- Reduce Alzheimer’s risk: Bananas contain high levels of antioxidants and nutrients like vitamin C, vitamin B6, and potassium, which have been linked to a reduced risk of Alzheimer’s disease.
- Rebuild your gut after taking antibiotics: The probiotics in yogurt and kefir can help restore the good bacteria in your gut after taking antibiotics. Adding these ingredients to your smoothie can help keep your gut healthy and balanced.
- Lower blood pressure: The potassium in bananas can help lower blood pressure and reduce the risk of heart disease and stroke.
- Beat diabetes: The fiber and low glycemic index of bananas and apricots can help regulate blood sugar levels and reduce the risk of type 2 diabetes.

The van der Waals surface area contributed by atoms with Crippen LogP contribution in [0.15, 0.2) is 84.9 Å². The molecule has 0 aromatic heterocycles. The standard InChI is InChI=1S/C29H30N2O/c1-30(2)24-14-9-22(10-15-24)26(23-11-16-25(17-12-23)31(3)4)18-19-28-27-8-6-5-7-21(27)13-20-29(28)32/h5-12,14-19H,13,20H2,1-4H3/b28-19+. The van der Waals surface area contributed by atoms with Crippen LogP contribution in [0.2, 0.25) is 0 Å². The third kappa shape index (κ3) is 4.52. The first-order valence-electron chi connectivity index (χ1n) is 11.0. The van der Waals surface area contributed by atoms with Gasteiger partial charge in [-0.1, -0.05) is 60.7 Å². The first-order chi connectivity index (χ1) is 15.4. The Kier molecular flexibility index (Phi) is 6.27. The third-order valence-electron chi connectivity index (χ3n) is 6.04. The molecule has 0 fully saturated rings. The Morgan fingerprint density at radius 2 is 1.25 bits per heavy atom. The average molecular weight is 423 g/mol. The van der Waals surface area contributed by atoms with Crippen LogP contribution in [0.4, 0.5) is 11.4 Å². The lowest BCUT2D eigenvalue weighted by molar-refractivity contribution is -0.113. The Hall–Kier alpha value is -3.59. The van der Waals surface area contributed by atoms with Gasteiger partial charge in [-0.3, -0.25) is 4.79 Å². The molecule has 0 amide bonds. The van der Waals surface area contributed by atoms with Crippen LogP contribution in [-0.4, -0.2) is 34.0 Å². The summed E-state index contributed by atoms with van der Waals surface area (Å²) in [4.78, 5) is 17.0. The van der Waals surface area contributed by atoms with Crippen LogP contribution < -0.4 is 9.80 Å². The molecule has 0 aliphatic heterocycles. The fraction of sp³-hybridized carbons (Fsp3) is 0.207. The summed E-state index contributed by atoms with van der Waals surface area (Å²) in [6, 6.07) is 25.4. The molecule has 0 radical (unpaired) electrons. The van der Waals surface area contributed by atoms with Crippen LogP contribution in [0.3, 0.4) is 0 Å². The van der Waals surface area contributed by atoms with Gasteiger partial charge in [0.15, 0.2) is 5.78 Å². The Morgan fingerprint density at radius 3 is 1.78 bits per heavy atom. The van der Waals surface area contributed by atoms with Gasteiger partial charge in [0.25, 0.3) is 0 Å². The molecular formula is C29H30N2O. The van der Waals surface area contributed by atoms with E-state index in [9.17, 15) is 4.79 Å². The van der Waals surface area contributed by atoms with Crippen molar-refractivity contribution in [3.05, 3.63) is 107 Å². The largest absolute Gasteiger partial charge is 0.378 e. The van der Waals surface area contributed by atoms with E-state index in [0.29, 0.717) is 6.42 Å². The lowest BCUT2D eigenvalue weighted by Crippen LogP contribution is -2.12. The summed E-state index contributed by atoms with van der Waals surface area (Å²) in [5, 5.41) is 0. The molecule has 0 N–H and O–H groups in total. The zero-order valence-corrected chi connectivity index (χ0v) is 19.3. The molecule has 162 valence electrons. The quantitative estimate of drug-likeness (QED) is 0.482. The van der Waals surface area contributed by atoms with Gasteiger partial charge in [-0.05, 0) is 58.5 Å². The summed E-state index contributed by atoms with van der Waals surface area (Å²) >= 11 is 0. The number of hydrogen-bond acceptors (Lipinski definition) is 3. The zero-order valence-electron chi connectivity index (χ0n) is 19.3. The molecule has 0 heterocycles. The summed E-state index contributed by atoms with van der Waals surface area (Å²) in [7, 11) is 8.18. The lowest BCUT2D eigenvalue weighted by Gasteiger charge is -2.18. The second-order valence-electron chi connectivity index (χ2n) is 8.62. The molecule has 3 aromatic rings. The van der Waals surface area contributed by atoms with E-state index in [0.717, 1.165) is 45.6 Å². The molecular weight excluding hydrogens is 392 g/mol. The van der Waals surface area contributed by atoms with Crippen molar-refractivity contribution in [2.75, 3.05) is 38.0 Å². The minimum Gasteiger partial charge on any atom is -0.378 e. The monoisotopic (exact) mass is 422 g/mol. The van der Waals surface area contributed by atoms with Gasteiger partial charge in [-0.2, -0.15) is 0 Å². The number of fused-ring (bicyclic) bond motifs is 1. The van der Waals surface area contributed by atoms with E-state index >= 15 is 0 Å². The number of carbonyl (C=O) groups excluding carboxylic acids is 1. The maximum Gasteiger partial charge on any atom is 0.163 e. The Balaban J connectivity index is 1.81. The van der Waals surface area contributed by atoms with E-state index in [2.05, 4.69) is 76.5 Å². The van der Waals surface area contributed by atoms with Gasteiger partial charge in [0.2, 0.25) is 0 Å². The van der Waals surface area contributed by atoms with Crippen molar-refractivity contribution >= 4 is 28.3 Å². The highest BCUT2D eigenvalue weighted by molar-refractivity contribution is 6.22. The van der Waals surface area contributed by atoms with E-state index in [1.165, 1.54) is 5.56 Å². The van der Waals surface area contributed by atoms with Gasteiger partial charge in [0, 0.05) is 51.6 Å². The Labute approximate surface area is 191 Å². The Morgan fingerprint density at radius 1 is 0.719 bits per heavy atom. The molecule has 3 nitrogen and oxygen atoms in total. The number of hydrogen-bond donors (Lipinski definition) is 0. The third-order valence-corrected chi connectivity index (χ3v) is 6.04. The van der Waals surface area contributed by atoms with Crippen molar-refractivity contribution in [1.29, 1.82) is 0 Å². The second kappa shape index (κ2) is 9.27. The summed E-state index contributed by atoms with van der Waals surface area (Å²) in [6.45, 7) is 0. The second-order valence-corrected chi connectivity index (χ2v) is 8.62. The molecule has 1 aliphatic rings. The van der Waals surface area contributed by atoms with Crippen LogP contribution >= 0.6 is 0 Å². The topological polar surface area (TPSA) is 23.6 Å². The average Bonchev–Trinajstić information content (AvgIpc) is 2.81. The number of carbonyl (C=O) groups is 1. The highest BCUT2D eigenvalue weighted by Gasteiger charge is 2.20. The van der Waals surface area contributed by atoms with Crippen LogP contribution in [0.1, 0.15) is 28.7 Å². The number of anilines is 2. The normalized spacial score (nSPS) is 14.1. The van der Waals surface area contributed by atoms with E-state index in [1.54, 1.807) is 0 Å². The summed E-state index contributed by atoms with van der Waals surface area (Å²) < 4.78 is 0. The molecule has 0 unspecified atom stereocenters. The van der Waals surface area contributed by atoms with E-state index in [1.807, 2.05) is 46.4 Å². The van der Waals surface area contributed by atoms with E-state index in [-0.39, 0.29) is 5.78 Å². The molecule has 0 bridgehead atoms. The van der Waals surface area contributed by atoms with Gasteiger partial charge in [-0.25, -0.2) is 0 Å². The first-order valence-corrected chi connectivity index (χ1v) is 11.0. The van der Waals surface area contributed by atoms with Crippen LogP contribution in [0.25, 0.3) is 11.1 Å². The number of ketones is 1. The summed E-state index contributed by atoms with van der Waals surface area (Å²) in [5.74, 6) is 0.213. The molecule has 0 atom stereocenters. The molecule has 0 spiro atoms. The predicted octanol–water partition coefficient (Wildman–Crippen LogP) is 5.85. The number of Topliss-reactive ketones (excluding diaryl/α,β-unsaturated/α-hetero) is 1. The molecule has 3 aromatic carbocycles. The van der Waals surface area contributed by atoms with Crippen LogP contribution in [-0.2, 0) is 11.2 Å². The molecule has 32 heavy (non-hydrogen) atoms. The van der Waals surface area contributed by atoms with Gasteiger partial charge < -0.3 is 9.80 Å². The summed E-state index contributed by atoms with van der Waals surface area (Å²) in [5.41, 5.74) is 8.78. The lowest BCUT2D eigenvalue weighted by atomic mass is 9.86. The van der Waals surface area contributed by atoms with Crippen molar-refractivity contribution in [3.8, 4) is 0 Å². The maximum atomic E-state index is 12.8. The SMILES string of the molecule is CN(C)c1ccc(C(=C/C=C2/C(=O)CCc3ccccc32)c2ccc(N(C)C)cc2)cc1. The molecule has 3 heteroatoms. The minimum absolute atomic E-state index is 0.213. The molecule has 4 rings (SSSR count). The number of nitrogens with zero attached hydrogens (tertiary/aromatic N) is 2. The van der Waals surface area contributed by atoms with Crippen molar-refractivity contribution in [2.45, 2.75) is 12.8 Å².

- Look younger: The high levels of antioxidants in this smoothie can help protect your skin from oxidative stress and premature aging.
Now that you know the many health benefits of Banana Apricot Smoothie, let’s dive into the recipe.
Apricots, Bananas, and Bee Pollen ruched in nutrients
Apricots are low in calories and fat while also an excellent source of many antioxidants, including beta-carotene and vitamins A, C, and E. They help protect your body from oxidative stress, which is linked to many chronic diseases.
Furthermore, Apricot is a great source of beta-carotene, lutein, and zeaxanthin, all of which are potent antioxidants that help fight free radicals in your body. A good source of soluble fiber, which feeds your healthy gut bacteria and may boost digestive health.